Another fact I have learnt. These buildings (in one of which I am staying) have heaters, which are switched on in winter. But they have NO air-conditioning in summer, because probably they don’t HAVE summer. And forget fans.

Forget fans? When every muggy night, as I lie bathed in sweat, all I can think of is switching on the fan in my Bangalore bedroom and going peacefully to sleep? When I went to a couple of stores nearby, I did find pedestal and table fans for sale. But not wanting to put my friend to unnecessary expense, and adding to the junkola accumulation (I am here for aother week!) I didn’t feel like buying one.

I went to Denmark, and standing in the sun to watch the Changing of the Guard,in Copenhagen, I got blistered AND fried at the same time. Never has an ice-cream tasted as good as the one I got on the pier. I wanted to have another one to put down my perspiring back….Well, we got back to Sweden after some more travels which were, lucikly, not too bad. Once again, the temperature soared. cycled to and from work like a trooper.

But…by yesterday (Sunday) , both of us had had enough. “Let’s go fly a kite!” I yodelled. My friend looked at me in surprise. “Sorry! That’s a famous song from ‘Mary Poppins’,” I explained, I wanted to use the tune to sing, “Let’s go… buy a fan!” So off we went. Cycled off in the muggy heat, with Old Sol beating down on our helmeted heads as fiercely as he could, as if to make up for all the snowy, sleety, frosty, rainy mornings when he’d gone off to get some chai and left all the Scandinavians in the lurch.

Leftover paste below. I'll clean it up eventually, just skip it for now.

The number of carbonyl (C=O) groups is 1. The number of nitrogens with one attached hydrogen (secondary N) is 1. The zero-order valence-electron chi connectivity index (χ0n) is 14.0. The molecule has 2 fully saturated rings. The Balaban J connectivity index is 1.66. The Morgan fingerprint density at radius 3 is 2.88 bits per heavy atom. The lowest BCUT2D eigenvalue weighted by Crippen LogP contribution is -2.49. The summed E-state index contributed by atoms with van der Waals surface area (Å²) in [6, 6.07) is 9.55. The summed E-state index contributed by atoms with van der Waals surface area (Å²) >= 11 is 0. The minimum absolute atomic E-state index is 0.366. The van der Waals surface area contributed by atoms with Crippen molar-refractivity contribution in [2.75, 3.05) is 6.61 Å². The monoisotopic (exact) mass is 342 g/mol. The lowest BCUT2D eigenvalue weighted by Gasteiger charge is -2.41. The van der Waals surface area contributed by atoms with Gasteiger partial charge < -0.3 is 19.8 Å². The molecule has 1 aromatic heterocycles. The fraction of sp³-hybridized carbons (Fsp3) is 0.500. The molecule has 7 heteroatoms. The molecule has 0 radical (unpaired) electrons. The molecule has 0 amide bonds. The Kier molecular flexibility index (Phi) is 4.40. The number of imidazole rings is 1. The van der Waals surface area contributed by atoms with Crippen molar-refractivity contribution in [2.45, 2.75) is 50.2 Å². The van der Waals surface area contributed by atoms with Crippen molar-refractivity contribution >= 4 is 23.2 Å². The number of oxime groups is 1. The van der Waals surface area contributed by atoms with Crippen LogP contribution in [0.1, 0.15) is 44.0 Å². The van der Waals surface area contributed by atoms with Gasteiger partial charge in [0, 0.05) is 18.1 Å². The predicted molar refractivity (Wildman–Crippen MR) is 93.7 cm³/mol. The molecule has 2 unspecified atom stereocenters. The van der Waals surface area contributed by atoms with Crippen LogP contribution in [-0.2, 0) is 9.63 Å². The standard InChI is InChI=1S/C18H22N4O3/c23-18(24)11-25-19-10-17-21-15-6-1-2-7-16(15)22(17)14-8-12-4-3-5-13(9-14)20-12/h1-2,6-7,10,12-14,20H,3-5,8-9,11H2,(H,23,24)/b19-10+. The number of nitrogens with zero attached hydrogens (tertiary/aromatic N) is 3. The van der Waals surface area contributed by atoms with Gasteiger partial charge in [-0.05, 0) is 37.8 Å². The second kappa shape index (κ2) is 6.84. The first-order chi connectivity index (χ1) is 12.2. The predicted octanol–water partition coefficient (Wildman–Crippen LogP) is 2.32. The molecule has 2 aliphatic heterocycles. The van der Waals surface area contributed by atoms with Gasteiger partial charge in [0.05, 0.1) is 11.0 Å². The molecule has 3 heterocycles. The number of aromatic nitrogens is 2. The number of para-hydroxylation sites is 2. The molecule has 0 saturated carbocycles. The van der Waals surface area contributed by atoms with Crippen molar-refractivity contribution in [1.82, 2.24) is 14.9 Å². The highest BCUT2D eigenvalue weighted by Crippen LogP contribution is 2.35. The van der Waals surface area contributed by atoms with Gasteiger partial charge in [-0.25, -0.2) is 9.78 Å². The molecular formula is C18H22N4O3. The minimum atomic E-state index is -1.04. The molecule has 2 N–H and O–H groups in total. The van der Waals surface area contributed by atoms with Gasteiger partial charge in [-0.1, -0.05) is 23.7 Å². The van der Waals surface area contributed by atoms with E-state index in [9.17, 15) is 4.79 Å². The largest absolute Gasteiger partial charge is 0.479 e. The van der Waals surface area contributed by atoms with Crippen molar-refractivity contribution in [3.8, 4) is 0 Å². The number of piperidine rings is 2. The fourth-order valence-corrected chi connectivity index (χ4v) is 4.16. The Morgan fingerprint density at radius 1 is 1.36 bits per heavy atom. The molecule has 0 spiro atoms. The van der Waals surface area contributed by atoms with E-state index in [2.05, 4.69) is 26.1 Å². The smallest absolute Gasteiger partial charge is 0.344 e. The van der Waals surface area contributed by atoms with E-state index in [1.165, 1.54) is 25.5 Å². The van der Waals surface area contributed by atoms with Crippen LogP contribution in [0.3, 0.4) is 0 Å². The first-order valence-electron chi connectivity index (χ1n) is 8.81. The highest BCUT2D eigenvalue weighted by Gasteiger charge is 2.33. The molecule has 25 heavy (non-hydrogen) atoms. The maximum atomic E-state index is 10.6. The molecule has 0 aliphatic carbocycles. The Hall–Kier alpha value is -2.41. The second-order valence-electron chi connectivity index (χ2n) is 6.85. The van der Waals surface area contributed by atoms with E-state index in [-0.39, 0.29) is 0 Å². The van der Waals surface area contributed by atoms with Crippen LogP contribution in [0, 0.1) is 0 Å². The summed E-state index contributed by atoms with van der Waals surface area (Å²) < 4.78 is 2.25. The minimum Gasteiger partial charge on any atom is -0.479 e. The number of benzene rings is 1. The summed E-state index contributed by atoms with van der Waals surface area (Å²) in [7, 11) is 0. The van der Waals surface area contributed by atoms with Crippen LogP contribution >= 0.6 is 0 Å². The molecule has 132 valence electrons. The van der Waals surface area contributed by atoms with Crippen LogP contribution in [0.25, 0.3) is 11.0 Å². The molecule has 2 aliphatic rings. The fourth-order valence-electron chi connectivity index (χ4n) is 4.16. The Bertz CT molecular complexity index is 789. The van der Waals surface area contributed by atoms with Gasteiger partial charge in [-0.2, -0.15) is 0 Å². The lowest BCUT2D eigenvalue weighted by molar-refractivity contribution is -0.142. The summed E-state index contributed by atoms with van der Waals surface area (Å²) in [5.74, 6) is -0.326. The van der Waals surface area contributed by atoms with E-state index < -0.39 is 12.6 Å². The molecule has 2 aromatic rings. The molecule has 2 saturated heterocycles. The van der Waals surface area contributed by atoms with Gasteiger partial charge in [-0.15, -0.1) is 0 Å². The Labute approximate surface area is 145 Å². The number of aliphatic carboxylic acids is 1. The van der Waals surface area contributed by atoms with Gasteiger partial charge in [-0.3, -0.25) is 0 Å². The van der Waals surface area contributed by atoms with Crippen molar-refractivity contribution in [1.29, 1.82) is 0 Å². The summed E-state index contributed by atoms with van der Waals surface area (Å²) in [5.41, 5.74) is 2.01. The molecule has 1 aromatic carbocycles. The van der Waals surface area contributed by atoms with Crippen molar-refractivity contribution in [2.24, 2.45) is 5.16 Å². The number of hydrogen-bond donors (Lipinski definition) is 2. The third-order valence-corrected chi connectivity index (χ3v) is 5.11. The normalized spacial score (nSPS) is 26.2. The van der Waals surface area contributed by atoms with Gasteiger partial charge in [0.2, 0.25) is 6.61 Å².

We went to five stores. Why did we do that? Were we very choosy about the models of the fans and the colours we wanted (the fans we’d seen the previous week were all the reverse of Mr Ford and his model-T story…they were all white.) Oh, no! There was a simple reason why we went to store after store after store after store….there were NO fans!